Simone Lambert, ACA’s 67th president

October means that it’s time for pumpkin spice lattes and that the fall counseling conference season is in high gear. When attending these ACA region, branch or division conferences, look around at the volunteer leaders who have worked tirelessly to put together top-notch professional development. Also note the presenters who put in many hours to prepare sessions that include evidence-based practices and practical clinical techniques. Listen for the citation references in presentations, which represent counselors conducting and writing about their research, editors and editorial boards reviewing and fine-tuning articles, and counseling organizations supporting the advancement of our body of research.

What do these professional activities have in common? They all offer examples of leadership within the counseling profession. While at these conferences, reach out to these leaders and ask how you can get involved — whether you are interested in being an officer, serving on a committee or participating on an editorial board.

Leadership in the counseling profession also means advocating for clients, reducing stigma and increasing access to mental health services in our schools and communities. For instance, Mental Illness Awareness Week is Oct. 7-13, with the theme “Cure Stigma” (#CureStigma). To get involved with raising community awareness about mental health, see On Oct. 10, you can take part in World Mental Health Day (@WMHDay and #WorldMentalHealthDay). To find out more, visit These types of awareness and screening days take place throughout the year, with many resources already developed and ready to be implemented in your practice.

In August, I had the privilege of attending the United Nations (U.N.) nongovernmental organizations conference, which featured the theme “Together Finding Global Solutions for Global Problems.” The speakers reminded me of our interconnectedness and the need for counselors to be a part of the solution. As it relates to career and mental health counseling services, we need to prepare people for upcoming dramatic shifts in the workplace (given technological advances) and in geographical relocations (due to anticipated rising sea levels, inhospitable extreme heat and increased natural disasters). We also need to prepare counselors for advances in our own field, including telehealth and integrative approaches to mental health. I was incredibly proud that ACA took a leadership role and spoke up for inclusion of mental health as part of the U.N.’s Sustainable Development Goal (SDG) on good health and well-being. Learn more about incorporating the SDGs in your own work with schools and communities at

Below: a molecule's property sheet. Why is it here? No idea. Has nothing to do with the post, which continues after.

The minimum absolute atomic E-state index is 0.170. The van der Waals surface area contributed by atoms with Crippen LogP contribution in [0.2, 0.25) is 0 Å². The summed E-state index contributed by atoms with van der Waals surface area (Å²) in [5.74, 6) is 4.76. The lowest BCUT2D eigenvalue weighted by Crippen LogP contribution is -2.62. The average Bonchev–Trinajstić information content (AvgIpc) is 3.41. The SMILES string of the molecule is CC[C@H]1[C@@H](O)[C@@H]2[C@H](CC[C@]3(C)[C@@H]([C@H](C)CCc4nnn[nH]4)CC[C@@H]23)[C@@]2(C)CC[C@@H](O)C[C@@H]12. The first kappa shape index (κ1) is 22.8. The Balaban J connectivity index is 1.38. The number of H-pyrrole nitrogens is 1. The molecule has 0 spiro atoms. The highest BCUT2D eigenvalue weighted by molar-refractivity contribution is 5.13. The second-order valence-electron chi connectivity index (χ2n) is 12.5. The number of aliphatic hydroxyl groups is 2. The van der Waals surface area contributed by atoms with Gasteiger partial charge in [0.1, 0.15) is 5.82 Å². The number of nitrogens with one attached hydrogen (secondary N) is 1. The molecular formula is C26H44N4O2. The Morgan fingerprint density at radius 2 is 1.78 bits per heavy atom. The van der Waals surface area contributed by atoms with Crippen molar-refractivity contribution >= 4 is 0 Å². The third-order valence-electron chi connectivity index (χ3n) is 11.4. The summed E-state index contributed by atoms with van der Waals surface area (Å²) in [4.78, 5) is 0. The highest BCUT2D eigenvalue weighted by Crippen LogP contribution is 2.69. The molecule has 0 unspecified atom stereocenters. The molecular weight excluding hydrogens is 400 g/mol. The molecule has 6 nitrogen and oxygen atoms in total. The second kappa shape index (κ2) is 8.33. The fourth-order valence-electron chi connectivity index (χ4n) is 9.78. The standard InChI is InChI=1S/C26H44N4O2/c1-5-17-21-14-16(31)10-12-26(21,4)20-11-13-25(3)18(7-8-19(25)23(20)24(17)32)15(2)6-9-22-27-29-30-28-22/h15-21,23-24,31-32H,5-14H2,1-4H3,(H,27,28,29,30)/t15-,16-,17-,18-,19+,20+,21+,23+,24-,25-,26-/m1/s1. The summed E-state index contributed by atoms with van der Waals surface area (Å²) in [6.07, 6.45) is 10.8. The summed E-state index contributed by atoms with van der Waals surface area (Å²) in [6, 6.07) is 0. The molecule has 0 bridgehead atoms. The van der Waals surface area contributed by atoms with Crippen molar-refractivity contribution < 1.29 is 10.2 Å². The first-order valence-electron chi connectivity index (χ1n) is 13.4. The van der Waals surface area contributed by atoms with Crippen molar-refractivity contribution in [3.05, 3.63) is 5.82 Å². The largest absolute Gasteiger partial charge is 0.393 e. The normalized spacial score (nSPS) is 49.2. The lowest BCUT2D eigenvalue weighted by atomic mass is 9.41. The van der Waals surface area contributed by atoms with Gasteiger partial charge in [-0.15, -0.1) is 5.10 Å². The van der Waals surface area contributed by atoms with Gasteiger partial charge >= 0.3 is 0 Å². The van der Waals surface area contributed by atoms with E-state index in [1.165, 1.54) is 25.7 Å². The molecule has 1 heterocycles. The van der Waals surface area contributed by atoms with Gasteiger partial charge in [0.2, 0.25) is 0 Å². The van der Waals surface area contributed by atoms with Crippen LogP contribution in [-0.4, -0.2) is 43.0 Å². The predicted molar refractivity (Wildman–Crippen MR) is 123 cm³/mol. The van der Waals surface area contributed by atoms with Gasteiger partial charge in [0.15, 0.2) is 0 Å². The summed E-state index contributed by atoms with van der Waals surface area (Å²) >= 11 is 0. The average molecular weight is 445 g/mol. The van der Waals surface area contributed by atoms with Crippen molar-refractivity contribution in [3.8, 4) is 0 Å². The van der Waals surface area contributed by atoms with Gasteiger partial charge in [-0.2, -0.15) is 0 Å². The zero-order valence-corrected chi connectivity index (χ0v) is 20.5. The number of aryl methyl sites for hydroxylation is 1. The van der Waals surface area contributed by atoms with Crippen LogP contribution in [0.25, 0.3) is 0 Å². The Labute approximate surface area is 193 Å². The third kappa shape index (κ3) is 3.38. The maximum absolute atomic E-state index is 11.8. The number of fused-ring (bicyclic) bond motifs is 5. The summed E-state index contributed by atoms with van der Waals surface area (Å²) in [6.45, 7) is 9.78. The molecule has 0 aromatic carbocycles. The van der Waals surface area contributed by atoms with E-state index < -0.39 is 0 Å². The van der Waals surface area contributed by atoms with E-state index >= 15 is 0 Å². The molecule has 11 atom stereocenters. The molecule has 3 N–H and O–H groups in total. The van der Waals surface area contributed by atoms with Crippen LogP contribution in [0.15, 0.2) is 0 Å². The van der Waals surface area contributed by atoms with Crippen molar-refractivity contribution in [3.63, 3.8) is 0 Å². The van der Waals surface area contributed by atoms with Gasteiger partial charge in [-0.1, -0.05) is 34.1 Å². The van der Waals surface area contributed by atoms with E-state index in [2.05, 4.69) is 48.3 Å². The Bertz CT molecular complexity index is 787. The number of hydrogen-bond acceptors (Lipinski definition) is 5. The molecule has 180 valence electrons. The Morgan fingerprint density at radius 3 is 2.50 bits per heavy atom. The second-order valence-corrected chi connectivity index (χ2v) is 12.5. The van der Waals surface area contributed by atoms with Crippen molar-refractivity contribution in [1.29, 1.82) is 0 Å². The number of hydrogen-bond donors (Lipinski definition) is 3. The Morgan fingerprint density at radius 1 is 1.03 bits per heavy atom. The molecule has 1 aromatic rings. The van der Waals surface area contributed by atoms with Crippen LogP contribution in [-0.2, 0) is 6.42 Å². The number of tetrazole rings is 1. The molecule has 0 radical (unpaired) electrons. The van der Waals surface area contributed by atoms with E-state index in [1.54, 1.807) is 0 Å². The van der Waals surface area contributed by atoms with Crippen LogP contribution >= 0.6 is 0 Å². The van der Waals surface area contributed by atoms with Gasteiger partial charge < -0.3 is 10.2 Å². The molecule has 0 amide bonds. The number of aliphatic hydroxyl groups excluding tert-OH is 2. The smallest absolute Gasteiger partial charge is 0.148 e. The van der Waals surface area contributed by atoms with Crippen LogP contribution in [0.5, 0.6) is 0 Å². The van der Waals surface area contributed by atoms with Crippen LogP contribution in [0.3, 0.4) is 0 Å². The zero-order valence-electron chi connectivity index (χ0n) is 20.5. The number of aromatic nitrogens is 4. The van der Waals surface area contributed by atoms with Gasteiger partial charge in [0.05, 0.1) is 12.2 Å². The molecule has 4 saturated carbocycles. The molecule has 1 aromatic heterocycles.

At the conference, Bart Tkaczyk, a renowned scholar on leadership, gave his personal definition of leadership: “Energizing others to work to meet specific objectives.”

We as counselors do this every day: in our counseling sessions with clients, in our discussions with school administrators, in our advocacy efforts with policymakers and in our service to the profession. In other words, you are a leader.

A former student recently asked for my input on an assignment question for her doctoral class: What advice would you give to someone aspiring to be a leader in the field? My best advice is to find your passion and then to do more with that passion. Your passion might be serving in one of the leadership roles I mentioned previously. Your passion might be writing a blog on addiction prevention or organizing a suicide awareness community walk. Find leadership mentors and others who share your passion to help you use your knowledge, skills and talents to make contributions to the profession. As you think about how you want to be a leader, consider submitting an application to serve on an ACA committee. ACA President-Elect Heather Trepal will be reviewing applications for the upcoming term that begins July 1.

Learn more about ACA Committees at